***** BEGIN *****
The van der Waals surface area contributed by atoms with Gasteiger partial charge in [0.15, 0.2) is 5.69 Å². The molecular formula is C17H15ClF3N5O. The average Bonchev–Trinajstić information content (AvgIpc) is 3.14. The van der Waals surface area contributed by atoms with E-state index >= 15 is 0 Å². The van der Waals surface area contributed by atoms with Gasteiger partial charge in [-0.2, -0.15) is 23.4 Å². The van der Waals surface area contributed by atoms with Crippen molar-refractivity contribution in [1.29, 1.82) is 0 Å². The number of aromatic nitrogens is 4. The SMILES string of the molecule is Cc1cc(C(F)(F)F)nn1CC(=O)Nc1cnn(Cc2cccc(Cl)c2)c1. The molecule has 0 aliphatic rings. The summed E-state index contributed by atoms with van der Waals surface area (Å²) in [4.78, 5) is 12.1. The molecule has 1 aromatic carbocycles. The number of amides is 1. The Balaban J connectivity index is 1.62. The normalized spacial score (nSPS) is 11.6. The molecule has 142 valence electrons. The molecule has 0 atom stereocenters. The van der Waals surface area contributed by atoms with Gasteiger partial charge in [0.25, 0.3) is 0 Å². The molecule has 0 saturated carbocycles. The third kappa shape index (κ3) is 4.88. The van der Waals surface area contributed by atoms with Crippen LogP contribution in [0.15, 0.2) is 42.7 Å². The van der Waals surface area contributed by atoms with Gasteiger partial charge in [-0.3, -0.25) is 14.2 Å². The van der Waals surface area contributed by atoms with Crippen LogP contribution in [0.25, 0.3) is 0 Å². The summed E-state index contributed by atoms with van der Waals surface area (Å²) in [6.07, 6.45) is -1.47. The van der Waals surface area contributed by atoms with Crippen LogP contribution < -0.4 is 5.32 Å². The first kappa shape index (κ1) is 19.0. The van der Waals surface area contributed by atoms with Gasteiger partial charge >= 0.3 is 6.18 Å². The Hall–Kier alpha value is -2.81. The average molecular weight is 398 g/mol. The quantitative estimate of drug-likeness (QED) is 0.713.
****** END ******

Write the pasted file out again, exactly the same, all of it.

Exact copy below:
The van der Waals surface area contributed by atoms with Gasteiger partial charge in [0.15, 0.2) is 5.69 Å². The molecular formula is C17H15ClF3N5O. The average Bonchev–Trinajstić information content (AvgIpc) is 3.14. The van der Waals surface area contributed by atoms with E-state index >= 15 is 0 Å². The van der Waals surface area contributed by atoms with Gasteiger partial charge in [-0.2, -0.15) is 23.4 Å². The van der Waals surface area contributed by atoms with Crippen molar-refractivity contribution in [1.29, 1.82) is 0 Å². The number of aromatic nitrogens is 4. The SMILES string of the molecule is Cc1cc(C(F)(F)F)nn1CC(=O)Nc1cnn(Cc2cccc(Cl)c2)c1. The molecule has 0 aliphatic rings. The summed E-state index contributed by atoms with van der Waals surface area (Å²) in [4.78, 5) is 12.1. The molecule has 1 aromatic carbocycles. The number of amides is 1. The Balaban J connectivity index is 1.62. The normalized spacial score (nSPS) is 11.6. The molecule has 142 valence electrons. The molecule has 0 atom stereocenters. The van der Waals surface area contributed by atoms with Gasteiger partial charge in [0.25, 0.3) is 0 Å². The molecule has 0 saturated carbocycles. The third kappa shape index (κ3) is 4.88. The van der Waals surface area contributed by atoms with Crippen LogP contribution in [0.15, 0.2) is 42.7 Å². The van der Waals surface area contributed by atoms with Gasteiger partial charge in [-0.3, -0.25) is 14.2 Å². The van der Waals surface area contributed by atoms with Crippen LogP contribution in [0.25, 0.3) is 0 Å². The summed E-state index contributed by atoms with van der Waals surface area (Å²) in [6.07, 6.45) is -1.47. The van der Waals surface area contributed by atoms with Crippen LogP contribution < -0.4 is 5.32 Å². The first kappa shape index (κ1) is 19.0. The van der Waals surface area contributed by atoms with Gasteiger partial charge >= 0.3 is 6.18 Å². The Hall–Kier alpha value is -2.81. The average molecular weight is 398 g/mol. The quantitative estimate of drug-likeness (QED) is 0.713.